Spot 3 Messenger – What have we learned?

Road testing the Spot 3 GPS tracker

I’ve had the chance to get off the bitumen a bit recently.  Some of it in the name of product testing, and some in support of a charity.  During both of these events, I decided to take a Spot Gen 3 tracker with me to see how it worked.

When the Spot 3 arrives, you need to put batteries in it, and also register it online.  You do this by connecting it to the computer, creating a logon, and then registering the device and purchasing a tracking subscription.

You then set default messages for the check-in, tracking, help and the custom messages, and choose the track interval for the constant tracking mode.  You can setup some fancier options using geofences if you wish.  At this point, you also choose who the messages will be sent to, and can also choose to create a map and a weblink to share your location with others.

Being able to generate a link to your location and where you’ve recently been is a cool feature that would definitely provide comfort to loved ones that are staying back at home.  It also allows you to share regular updates through Social Media if that is your thing…

I took the Spot3 down to the Vic High Country on my recent Drive To The Top trip, as well as out for some other product testing.  I sent a few check-ins and messages, and I also left it to track until the battery ran out (it needs Lithium or rechargeable batteries).

Things I learned

The Spot 3 was pretty reliable in tracking my location every 10 minutes, which is great if you want to share progress, and to be honest, I probably didn’t need to use that mode – a few check-ins when I stopped would have been fine.

The batteries lasted pretty well, tracking every 10 minutes all day before they died.  The one thing that I did find though, was that if you turned the unit off, it wouldn’t turn back on.  I’m pretty sure this has to do with the nature of rechargeable batteries.  If I’m not mistaken (and please correct me if I am!), rechargeable batteries will experience a sharper drop in voltage early while using them than Alkaline batteries, but after that deliver a consistent output.  So the thing runs for a long time.  However, I don’t think it will turn back on because of the juice required to start the thing vs that to keep it running.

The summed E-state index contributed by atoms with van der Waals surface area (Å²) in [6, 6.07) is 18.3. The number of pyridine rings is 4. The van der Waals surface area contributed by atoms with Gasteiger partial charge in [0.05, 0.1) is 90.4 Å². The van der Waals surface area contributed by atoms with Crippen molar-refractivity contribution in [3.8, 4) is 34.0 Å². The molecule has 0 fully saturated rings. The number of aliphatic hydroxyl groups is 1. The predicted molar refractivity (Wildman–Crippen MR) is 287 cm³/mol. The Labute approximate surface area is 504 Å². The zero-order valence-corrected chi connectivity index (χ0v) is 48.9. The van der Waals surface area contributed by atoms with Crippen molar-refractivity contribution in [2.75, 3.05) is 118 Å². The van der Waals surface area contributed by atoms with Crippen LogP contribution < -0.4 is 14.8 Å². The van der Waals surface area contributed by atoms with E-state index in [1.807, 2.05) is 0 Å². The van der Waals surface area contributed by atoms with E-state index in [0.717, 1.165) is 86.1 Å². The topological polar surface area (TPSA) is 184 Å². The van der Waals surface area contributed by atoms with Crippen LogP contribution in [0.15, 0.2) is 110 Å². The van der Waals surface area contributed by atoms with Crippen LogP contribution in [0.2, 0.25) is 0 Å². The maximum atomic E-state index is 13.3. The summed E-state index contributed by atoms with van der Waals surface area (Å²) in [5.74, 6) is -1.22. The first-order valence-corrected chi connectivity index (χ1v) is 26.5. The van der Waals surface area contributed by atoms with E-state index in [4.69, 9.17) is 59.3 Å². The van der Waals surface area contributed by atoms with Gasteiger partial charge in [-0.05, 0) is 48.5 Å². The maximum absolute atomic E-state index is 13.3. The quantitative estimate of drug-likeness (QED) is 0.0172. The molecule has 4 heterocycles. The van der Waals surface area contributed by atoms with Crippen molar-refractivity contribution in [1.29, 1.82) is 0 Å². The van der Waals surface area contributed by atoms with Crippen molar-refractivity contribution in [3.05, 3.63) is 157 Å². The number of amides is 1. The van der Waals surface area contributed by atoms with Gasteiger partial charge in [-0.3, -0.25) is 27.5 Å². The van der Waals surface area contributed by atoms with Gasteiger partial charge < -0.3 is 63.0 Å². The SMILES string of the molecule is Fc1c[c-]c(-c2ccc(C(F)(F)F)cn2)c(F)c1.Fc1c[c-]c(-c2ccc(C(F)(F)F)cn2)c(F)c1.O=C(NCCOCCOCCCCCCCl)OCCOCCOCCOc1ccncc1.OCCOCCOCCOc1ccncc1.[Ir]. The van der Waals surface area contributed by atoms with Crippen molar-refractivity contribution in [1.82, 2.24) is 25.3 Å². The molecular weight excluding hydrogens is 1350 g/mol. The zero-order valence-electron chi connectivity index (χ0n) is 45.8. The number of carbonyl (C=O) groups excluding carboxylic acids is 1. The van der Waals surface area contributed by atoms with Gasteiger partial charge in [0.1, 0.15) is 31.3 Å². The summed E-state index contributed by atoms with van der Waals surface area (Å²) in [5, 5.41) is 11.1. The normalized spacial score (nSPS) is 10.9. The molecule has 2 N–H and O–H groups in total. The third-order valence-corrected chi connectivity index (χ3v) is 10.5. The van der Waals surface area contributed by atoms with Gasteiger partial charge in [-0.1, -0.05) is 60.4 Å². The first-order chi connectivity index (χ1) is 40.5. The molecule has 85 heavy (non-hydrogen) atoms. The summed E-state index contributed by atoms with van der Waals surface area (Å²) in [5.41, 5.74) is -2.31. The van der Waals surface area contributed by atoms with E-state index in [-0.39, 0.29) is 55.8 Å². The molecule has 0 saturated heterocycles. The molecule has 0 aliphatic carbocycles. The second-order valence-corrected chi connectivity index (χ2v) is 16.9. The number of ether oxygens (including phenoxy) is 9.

Anyhow, I overcame this by having spare batteries ready to go and then charging on the go with a USB battery charger.

The custom message was a cool idea, but it can’t be changed on the move (it needs internet and a laptop), so its something you’d need to plan ahead with to make useful.

From an emergency point of view, I’m confident that this thing would do the job, and really that is what you are paying the money for.

Where to buy

The Spot 3 is available in our Safety Shop.  It retails for $239.00, but if you register as a member of the Safety Shop, you’ll save 5%.  And if you are a Club 4X4 policyholder, you’ll save 20%.

In addition to the unit, you are up for an annual subscription to the tracking service, which costs US $199 per year.

For anyone that has a Spot 3, have you found the battery life on rechargeables is similar?


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Comments 8

  1. I have used a Spot 3 on many off-road motorcycle rides across Australia. Over the last couple of years The info in the article is not correct regarding battery life. If you use good quality alkaline or lithium batteries you will get at least (2-3) weeks at 10 hours 10 min interval logging.


    1. Post

      Hi Leigh, I’d love to know what batteries you used. I used the Energiser re-chargeable ones as recommended. I got maybe a day maximum out of a set of batteries…

  2. I wonder what Aiden means by the tracking “was pretty reliable “ I have used a spot 3 extensively and it has been very reliable.

    1. Post

      Hi Leigh,

      Fair point – the only frustration was that once I turned the unit off, it wouldn’t start again unless I replaced the rechargeable batteries. Tracking was great.

  3. I have had 2 SPOT units over the years, the original unit and the Connect model I used in conjunction with my phone. Replaced the with the Garmin Inreach Explorer at a hefty $699, lots more features at lots more cost than SPOT but does exactly what I want. As an aside my SPOT would not work motorcycling through Namibia 🙂

  4. I have used a Spot 3 for the last 5 years and have found it very reliable. I also use rechargeable Energisers and have never experienced a problem. I only turn mine on at the end of the day to check in with the loved ones and the battery lasts the full 3 weeks. I do take another 2 spare sets just in case but have only needed them once. Yes, it is a bit expensive to renew every year but the SOS – which, touch wood, I’ve never had to use, is why you buy one ultimately.

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